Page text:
The funny thing about the small army of Android tablets that've come out over the last few months is that they've all been nearly exactly the same, software-wise. With TouchWiz, Samsung's the first to tweak Google's Honeycomb to its own, different whims.
There's still no official Instagram app for Android so you'll have to settle for the next best thing: an Instagram browser app. Specifically made for Android Honeycomb, HoneyGram takes advantage of the sweeping screen and gestures to see hipster pictures.
This little Samsung attachment will let your Galaxy Tab 10.1 take advantage of Honeycomb's USB host mode, which lets you connect game controllers and cameras and extend the functionality of the touchscreen device.
The Toshiba Thrive is another Android Honeycomb-powered tablet coming this month. Like others in its class, it's a Tegra 2-powered tablet with a 10-inch, 1200x800 screen.
So a month after the first Honeycomb tablet hit the shelves—the Motorola Xoom—and Android devs/tinkerers still aren't happy that they haven't been handed the Honeycomb source code. Obviously feeling the heat, Google's Andy Rubin took to his blog to defend their delay:
We've seen the tasty looking Froyo statue, but now we've got a peek at the lawn decoration Google commissioned for Android 3.0—better known as Honeycomb.
Best Buy has a pre-order page for the Motorola Xoom, which we're going to assume officializes the price and release date of the first best Android 3.0 tablet. It's going to cost $800, which is a good chunk of change, and release on February 24th, which is this week. You can find out more about the Xoom at Best Buy here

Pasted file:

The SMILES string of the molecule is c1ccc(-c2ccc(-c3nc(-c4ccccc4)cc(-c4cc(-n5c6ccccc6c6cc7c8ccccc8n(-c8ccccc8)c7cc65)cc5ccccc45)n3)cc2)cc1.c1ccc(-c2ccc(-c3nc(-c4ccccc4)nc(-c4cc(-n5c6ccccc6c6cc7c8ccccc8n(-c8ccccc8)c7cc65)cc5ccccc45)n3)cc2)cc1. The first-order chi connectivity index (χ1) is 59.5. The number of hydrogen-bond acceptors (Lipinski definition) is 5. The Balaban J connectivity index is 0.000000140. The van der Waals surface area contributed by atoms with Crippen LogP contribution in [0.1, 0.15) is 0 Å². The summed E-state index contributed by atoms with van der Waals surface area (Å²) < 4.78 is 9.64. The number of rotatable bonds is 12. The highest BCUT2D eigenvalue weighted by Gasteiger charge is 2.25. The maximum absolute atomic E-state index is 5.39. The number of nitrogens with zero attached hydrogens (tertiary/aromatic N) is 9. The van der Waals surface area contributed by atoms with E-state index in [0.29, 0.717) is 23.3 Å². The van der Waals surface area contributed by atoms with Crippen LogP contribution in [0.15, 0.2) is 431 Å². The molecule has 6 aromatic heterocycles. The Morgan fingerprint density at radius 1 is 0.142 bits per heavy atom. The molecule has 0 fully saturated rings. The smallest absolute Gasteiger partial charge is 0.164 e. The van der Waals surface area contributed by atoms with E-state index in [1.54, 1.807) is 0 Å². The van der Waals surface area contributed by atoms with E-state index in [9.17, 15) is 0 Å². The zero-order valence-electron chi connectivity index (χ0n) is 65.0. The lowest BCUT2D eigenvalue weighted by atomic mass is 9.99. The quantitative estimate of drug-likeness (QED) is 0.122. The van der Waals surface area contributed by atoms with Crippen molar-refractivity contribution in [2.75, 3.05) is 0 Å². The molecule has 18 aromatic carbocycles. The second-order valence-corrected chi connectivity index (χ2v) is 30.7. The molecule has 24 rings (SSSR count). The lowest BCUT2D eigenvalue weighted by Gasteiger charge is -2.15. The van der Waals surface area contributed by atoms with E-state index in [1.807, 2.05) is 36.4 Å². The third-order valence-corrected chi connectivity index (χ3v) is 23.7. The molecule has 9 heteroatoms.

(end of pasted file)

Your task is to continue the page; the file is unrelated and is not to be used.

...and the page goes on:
Worried that the tablet-optimized version of Android, Honeycomb, has features your phone will never see the light of day of? Dan Morrill, the Android Open Source and Compatibility Tech Lead, has tweeted that "Honeycomb runs all existing Android apps; all the APIs & features will come to phones in some form. Just a…
Google is showing off Android 3.0 Honeycomb tomorrow. Which means there'll be a lot of love shown toward Android tablets. But what else will Google show off? Androidandme has a source that says we might see two things Android users have long been waiting for: a web-based Android Market and Google Music. Hopefully it…
We just received an invite to a Google event on February 2. The reason? To take an in-depth look at Android 3.0.
A preview build of Android 3.0 is up, for devs eager to start licking some honeycomb. There's a list of new offerings, but chief among them are support for larger (tablet friendly!) UI design, and 3D acceleration.
We got a video teaser of Google's tablet-friendly Honeycomb OS yesterday, but at Verizon's CES keynote this morning Google was on hand for a live demo. It looks beeeeautiful. Updated with video.
If Bobby Cha of Enspert is to be believed, Google's upcoming Android 3.0 release, Honeycomb, will only work on devices with dual-core processors. Oh, and 1280x720 resolution screens will also be a must.
Add dual-core Tegra 2 innards to the list of things we now know about LG's impending tablet—which is due in January in an 8.9-inch size. The leak came from an LG rep, who also said it'd run Honeycomb.
It's not quite the Häagen-Dazs we imagined, but according to "multiple sources" of TechRadar's, the next iteration of Android (following the upcoming Gingerbread, of course) will be named Honeycomb. Little else is known about the cavity-causing OS flavor, but knowing TechRadar's history of scoops, it's sounding very…